Snam’s CEO Carlo Malacarne confirmed that there are TAP’s stakeholders willing to sell their shares to the Italian company, adding that a 20% interest would cost around 400 million euros. The price has also to do with the current market conditions.
“We will not witness an increase in gas consumption in Europe by 2030. It will be necessary to substitute the current production from the depleting fields with new sources” he said to Italian daily newspaper Corriere della Sera.
He explained Europe has not to decrease its imports from Russia, but find new partners to import new gas.
“We have to get gas where there is some, in the Caucasus, prospectively in Iran, in North Africa. And here we come into play” he said, adding that Italy should take a more central role in the Mediterranean, and especially in Algeria.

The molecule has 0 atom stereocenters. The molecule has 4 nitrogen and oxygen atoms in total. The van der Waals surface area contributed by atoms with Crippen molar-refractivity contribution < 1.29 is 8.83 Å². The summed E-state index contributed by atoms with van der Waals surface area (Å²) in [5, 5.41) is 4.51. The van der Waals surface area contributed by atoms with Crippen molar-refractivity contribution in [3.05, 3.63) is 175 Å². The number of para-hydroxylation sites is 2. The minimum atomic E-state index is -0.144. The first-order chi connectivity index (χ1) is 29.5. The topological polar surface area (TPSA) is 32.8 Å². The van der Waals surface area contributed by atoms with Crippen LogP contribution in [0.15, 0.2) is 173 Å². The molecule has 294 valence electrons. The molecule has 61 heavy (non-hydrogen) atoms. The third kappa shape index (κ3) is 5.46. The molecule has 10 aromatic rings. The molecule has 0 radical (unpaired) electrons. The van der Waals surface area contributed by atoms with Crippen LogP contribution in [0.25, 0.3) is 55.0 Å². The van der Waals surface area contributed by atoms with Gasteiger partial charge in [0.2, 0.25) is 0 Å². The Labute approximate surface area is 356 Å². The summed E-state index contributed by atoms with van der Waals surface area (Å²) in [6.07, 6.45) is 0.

A few hours after the interview, European authorities agreed a deal with Greece that should be approved in the Greek parliament in Athens by Wednesday. The TAP pipeline will pass through Greece and Albania.
Meanwhile, several reports seem to indicate that a deal on Iran seems increasingly more likely.